In Matrix Europe Ltd v Uniserve Holdings Ltd [2009] EWHC 919 (Comm) the Claimant brought a damages claim against Uniserve Holdings in the Commercial Court following the theft of the Claimant’s goods from Uniserve’s warehouse. Uniserve brought a Part 20 claim against the carrier of the goods who had mistakenly delivered the goods to Uniserve’s warehouse. It was agreed by the parties that Uniserve had been the bailee of the goods. The Claimant alleged that Uniserve had failed to exercise reasonable skill and care in relation to the goods on the grounds that Uniserve’s security system was inadequate for a warehouse located as it was in an area of high criminal activity and used for the storage of valuable goods. Uniserve’s Part 20 claim against the carrier argued that there had been a contract between the carrier and Uniserve in relation to the goods agreed on the British International Freight Association (BIFA) Terms. It argued that the BIFA terms had been incorporated either by a prior course of dealing or by implication. The contract between the carrier and Uniserve arose upon Uniserve accepting the goods as a sub-bailee for the carrier which sub-bailment the Claimant had accepted. Uniserve submitted that the security systems at its warehouse complied with good practice and that they had fulfilled their duty as a bailee. The carrier in its defence submitted that as the delivery was unintentional, it was not governed by a contract and thus it could not be said that there was a course of dealing between it and Uniserve resulting in the incorporation of the BIFA terms.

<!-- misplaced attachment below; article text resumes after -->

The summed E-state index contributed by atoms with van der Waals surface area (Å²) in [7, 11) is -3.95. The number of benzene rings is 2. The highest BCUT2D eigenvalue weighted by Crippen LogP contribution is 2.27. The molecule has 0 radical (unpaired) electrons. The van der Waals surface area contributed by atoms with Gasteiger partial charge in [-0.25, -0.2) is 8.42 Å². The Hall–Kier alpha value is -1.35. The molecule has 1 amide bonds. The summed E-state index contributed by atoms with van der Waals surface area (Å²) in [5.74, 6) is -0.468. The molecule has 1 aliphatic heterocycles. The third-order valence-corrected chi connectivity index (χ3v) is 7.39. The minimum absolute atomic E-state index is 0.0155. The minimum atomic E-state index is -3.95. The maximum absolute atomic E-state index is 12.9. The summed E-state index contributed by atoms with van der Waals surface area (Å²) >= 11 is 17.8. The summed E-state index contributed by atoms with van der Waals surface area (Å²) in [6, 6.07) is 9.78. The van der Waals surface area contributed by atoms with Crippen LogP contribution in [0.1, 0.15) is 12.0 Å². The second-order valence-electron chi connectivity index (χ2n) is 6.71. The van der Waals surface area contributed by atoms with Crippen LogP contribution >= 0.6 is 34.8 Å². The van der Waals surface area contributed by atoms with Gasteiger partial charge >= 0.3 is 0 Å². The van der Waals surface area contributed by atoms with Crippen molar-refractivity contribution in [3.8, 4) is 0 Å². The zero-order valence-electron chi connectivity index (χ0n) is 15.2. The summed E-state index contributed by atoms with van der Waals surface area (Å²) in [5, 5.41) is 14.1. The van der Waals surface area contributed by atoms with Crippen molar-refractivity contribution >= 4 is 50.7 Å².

The court found that Uniserve bore the burden of establishing that it had taken all reasonable steps in caring for the goods and that its failure to take reasonable care was not causative of the loss suffered. Uniserve had failed to discharge this burden. If Uniserve had taken reasonable care of the goods they would have been in the carrier’s custody at a more secure location and would not haven been stolen. In the context of a bailment, the bailee will be liable where the evidence shows that the loss might have been prevented had the bailee taken reasonable care of the goods. The court rejected the argument that there was a contract between Uniserve and the carrier. Because there was no contract, the BIFA terms could not be implied. Uniserve could not establish on the evidence that the BIFA terms applied as a result of a prior course of dealings.